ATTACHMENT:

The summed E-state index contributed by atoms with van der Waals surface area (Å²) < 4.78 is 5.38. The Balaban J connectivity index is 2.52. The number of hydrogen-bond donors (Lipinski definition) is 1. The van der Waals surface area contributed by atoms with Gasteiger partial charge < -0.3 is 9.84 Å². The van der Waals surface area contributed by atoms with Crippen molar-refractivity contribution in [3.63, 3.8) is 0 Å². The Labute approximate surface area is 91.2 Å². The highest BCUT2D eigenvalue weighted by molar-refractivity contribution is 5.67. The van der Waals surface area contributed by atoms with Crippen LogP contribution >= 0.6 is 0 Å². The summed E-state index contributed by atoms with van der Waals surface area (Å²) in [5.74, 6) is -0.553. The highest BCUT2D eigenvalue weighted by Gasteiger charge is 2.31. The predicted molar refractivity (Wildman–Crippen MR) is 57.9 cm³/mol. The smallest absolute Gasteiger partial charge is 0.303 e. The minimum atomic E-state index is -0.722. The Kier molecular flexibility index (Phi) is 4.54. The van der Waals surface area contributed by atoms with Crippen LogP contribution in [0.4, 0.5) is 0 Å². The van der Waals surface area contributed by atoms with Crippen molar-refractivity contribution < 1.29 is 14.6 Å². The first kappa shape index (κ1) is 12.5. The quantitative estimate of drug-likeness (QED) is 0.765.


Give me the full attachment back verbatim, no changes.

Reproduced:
The summed E-state index contributed by atoms with van der Waals surface area (Å²) < 4.78 is 5.38. The Balaban J connectivity index is 2.52. The number of hydrogen-bond donors (Lipinski definition) is 1. The van der Waals surface area contributed by atoms with Gasteiger partial charge < -0.3 is 9.84 Å². The van der Waals surface area contributed by atoms with Crippen molar-refractivity contribution in [3.63, 3.8) is 0 Å². The Labute approximate surface area is 91.2 Å². The highest BCUT2D eigenvalue weighted by molar-refractivity contribution is 5.67. The van der Waals surface area contributed by atoms with Crippen LogP contribution >= 0.6 is 0 Å². The summed E-state index contributed by atoms with van der Waals surface area (Å²) in [5.74, 6) is -0.553. The highest BCUT2D eigenvalue weighted by Gasteiger charge is 2.31. The predicted molar refractivity (Wildman–Crippen MR) is 57.9 cm³/mol. The smallest absolute Gasteiger partial charge is 0.303 e. The minimum atomic E-state index is -0.722. The Kier molecular flexibility index (Phi) is 4.54. The van der Waals surface area contributed by atoms with Crippen LogP contribution in [0.4, 0.5) is 0 Å². The van der Waals surface area contributed by atoms with Crippen molar-refractivity contribution < 1.29 is 14.6 Å². The first kappa shape index (κ1) is 12.5. The quantitative estimate of drug-likeness (QED) is 0.765.